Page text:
A Brazilian pastor's double COVID life
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Manaus (Brazil) (AFP)
Izaias Nascimento leads a double life.
By day, he dons his protective suit to help poor families bury loved ones lost to COVID-19.
By night, he is an evangelical pastor, holding services in the homes of the faithful to try to help them get through the pandemic.
Nascimento, 49, lives and preaches in Manaus, the biggest city in the Brazilian Amazon, and one of those hit hardest by the new coronavirus.
In his day job, he works for a municipal program called SOS Funeral. Created to help families living in poverty hold funerals for their relatives, it is also helping hospitals and cemeteries handle the surge in deaths caused by COVID-19.
Nascimento's job includes going to hospitals or homes where victims have died, bringing their remains to the public cemetery and helping lower their coffins into the mass graves the authorities are using to cope with the outbreak.
It is hard work in a pandemic.
He typically starts his 12-hour work day at 7:00 am.
At the height of the outbreak in Manaus, "we never rested," says Nascimento, a solidly built man with brown skin and an easy smile.
The city's health system was on the brink of collapse in May, when the number of daily deaths jumped by 200 percent.
Nascimento's team, one of eight operated by SOS Funeral, was performing up to 10 burials a day, he says.
In recent days, the pace has slowed to about three a day.
Still, with nearly 70,000 infections and 3,000 deaths, Manaus is one of the cities suffering most from COVID-19 in Brazil, the country with the second-highest number of cases and deaths in the world, after the United States.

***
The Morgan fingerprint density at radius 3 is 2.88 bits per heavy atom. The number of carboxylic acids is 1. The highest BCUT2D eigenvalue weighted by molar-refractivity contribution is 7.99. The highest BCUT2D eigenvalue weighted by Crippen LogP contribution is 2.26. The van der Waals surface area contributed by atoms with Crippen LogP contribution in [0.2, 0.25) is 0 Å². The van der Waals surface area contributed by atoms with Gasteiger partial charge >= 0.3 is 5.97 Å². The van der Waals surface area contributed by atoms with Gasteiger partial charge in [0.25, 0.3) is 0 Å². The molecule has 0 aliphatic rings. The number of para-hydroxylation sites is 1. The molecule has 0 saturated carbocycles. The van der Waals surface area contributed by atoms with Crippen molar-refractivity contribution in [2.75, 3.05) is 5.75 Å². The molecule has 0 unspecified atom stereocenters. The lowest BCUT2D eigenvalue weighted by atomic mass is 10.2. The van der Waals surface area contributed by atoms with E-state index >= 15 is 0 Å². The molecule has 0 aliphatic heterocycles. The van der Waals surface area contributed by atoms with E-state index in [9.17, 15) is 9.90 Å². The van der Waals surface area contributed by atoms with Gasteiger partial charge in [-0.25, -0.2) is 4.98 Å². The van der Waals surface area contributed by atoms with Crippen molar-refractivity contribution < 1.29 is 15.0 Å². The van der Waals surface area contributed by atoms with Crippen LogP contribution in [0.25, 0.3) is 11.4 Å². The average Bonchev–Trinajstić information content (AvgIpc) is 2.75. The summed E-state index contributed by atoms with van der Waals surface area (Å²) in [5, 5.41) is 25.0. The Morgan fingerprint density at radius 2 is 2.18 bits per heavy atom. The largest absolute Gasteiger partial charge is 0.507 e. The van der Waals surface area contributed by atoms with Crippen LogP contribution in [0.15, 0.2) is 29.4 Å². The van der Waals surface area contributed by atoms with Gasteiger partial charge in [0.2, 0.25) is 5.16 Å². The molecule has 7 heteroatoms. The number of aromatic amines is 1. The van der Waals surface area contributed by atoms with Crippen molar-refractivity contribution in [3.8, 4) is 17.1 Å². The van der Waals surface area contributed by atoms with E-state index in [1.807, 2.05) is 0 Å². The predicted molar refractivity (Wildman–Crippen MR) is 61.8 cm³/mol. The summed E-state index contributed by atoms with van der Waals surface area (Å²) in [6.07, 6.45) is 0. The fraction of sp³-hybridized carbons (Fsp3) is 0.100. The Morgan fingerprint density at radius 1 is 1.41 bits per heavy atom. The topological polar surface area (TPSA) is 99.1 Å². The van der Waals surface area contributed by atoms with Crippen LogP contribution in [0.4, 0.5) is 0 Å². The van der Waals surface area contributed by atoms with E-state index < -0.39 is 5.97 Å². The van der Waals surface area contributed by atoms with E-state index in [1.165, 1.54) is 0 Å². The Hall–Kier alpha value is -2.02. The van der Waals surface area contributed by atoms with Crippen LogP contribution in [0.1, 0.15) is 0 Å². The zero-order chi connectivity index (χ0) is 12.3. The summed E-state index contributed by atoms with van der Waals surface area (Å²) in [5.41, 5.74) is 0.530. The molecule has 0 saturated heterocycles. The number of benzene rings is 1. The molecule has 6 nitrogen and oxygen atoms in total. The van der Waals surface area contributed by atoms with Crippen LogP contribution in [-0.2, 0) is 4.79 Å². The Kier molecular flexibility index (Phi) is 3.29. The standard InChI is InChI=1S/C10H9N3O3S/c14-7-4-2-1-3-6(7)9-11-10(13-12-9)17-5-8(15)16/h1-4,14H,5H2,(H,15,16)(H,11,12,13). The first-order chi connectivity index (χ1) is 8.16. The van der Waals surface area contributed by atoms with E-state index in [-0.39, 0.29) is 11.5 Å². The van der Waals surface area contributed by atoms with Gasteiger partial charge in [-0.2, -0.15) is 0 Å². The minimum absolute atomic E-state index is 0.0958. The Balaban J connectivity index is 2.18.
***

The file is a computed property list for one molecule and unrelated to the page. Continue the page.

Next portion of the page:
- 'Calling from God' -
By night, Nascimento has a different calling -- though lately, it overlaps with his day job in many ways.
At 7:00 pm, he heads home, disinfects himself and has dinner with his family.
Then he goes back out to hold services a pastor for Reaching Lives Pentecostal Church, one of many evangelical churches that have taken hold in traditionally Catholic Brazil in recent years.
Four years ago, he says, he got a message from God.
"'You are going to care for my children when they are in need of a friendly word,'" he says he heard in his prayers.
The authorities have banned church services as part of their measures to contain the virus, but the faithful have been gathering at private residences.
Nascimento's voice boomed through the kitchen of the "sister" who hosted prayers one recent night in her small brick house.
Wearing face masks, he and his flock lifted their arms to the sky and gave thanks to God, the pastor's words resonating through the night.
It is a vocation that has helped him reach out to families hurting from the abrupt loss of loved ones to COVID-19, he says.
- Loss and solace -
That is something important in his work at SOS Funeral, too.
"I feel my neighbor's pain. That's why this job is the thing I love most in the world. God put me here to do this," he says.
Some mourners are left in anger by their loss, and part of Nascimento's job is to deal with that.
"Sometimes when we arrive, people scream. 'Don't take my mom, don't take my dad.' We have to handle it. Sometimes they attack us," he says.
"I know it hurts."
At one recent funeral, Nascimento consoled a young man who had just buried his father. Because of municipal rules on funerals for coronavirus victims, he was the only mourner present.
Nascimento gave him words of comfort.
"God gave me a gift for words. I use it with love and dedication. I don't care if this is a high-risk job," he says.
© 2020 AFP